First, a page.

Pat Nolan Blog

From Barley to Blarney with The Dead Rabbit


 …. But someone has to do it!

…. But someone has to do it!

The owners of the ‘World’s Best Bar’ The Dead Rabbit in New York returned home recently to launch their new book From Barley to Blarney, a Whiskey Lover’s Guide to Ireland.

Authored by The Dead Rabbit’s Sean Muldoon and Jack McGarry together with fellow Irish native and Irish whiskey expert Tim Herlihy, the book paints a portrait of 22 of Ireland’s distilleries and their bottlings, 50 of its renowned pubs and recipes for 12 original Irish whiskey cocktails, all extensively photographed.

The 272-page hard-bound book, which includes a history of whiskey-making in Ireland as well as attractions to visit, chronicles the trio’s fact-finding trips and is the ultimate travel guide for whiskey enthusiasts, pub lovers and Hibernophiles.

To research the book the trio conducted two month-long whirlwind tours in a VW bus driven by Jack’s father, travelling over 4,000 miles, visiting 111 pubs and every single working whiskey distillery on the island.

“We’re constantly asked for our recommendations of where to go in Ireland, what to see and what to do,” explained Sean, “This book sums up our collective wisdom and was truly a labour of love. Ireland’s experiencing explosive growth in both distilleries and whiskey and we wanted to capture this unique and historic revival.

“In the early 1900s Irish whiskey accounted for 60% of world whiskey sales. Having completed this book, we can say its best days are still ahead and a visit to the Emerald Isle is definitely in order.”


The book’s portraits include:

  • a distillery in a castle estate where rock royalty play
  • a distillery producing 60 million litres a year
  • the world’s oldest distillery dating back to 1757
  • a distillery with a distillery museum on site
  • a distillery in a long-deconsecrated church with stained glass windows
  • a distillery crafting just two casks a day
  • a distillery in a relocated historic cowshed reassembled brick-by-brick.

How many of the above can you identify?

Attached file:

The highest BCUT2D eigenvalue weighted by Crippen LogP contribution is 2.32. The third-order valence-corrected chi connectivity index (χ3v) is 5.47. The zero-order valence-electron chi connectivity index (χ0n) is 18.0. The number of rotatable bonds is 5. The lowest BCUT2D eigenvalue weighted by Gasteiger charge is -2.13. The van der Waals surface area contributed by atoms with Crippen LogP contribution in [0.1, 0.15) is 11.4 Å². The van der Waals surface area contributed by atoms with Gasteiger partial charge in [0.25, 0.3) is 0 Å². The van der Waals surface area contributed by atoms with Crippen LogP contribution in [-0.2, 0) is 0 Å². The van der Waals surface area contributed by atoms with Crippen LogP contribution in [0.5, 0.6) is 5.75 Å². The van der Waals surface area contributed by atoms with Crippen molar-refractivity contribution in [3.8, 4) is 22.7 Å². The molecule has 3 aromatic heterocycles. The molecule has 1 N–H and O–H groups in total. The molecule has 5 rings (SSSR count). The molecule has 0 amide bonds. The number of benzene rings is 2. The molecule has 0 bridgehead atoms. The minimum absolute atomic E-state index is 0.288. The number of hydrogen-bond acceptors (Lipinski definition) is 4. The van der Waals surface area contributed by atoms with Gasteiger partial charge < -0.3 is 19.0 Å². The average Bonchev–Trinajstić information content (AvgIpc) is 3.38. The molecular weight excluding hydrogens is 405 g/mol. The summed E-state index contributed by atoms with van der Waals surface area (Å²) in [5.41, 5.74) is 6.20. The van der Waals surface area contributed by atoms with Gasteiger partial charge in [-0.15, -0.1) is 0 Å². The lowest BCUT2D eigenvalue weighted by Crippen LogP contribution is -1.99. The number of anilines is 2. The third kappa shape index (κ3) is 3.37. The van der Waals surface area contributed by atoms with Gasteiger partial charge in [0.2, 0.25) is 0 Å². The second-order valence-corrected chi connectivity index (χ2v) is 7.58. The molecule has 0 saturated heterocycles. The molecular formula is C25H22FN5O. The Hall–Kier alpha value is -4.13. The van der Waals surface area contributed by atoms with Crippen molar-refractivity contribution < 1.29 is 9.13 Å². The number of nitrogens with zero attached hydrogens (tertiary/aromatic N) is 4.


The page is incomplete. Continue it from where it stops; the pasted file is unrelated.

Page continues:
The wellspring of innovation captured in the book includes adding different grains to the mash (like wheat and rye) and using casks that formerly held beer, fortified wine and other spirits to impart additional layers of complexity. Furthermore, producers are experimenting with non-Oak casks such as Chestnut.

They also found distilleries bringing back barley provenance and adopting the use of organic barley, with some producers now even going so far as to distill only one farmer’s barley at a time.


111 pubs in 29 counties

The trio visited 111 pubs – their personal favourites, as well as others that surfaced through extensive research and social media inquiries. These included spirits grocers, whiskey havens, hidden gems, pubs famed for live Irish music and traditional pubs with a modern spin. In the process, they explored 29 counties and recorded 120 hours of interviews with distillers and publicans.

The daily routine included visiting four pubs a day and one to two distilleries as well as revisiting the pubs in the evening to see them in action [my heart bleeds… ed].

The group was welcomed with open arms and was treated to an insider’s perspective on distilling and a preview of experimental liquids.

The pub portraits covered in the book, include:

  • a pub from 900 AD, possibly the oldest bar in the world
  • the pub where JFK sank a few pints when he was a thirsty journalist
  • an unforgettable pub that only opens once a week
  • a pub where guests can get a belt made while waiting for their pint to settle
  • a pub where the ashes of a devoted Texan customer are interred in a Grandfather Clock
  • a pub with a collection of 500 whiskeys
  • a pub with a sloping floor which allowed the occasional flood waters from the River Shannon to gracefully escape.

For further information, visit

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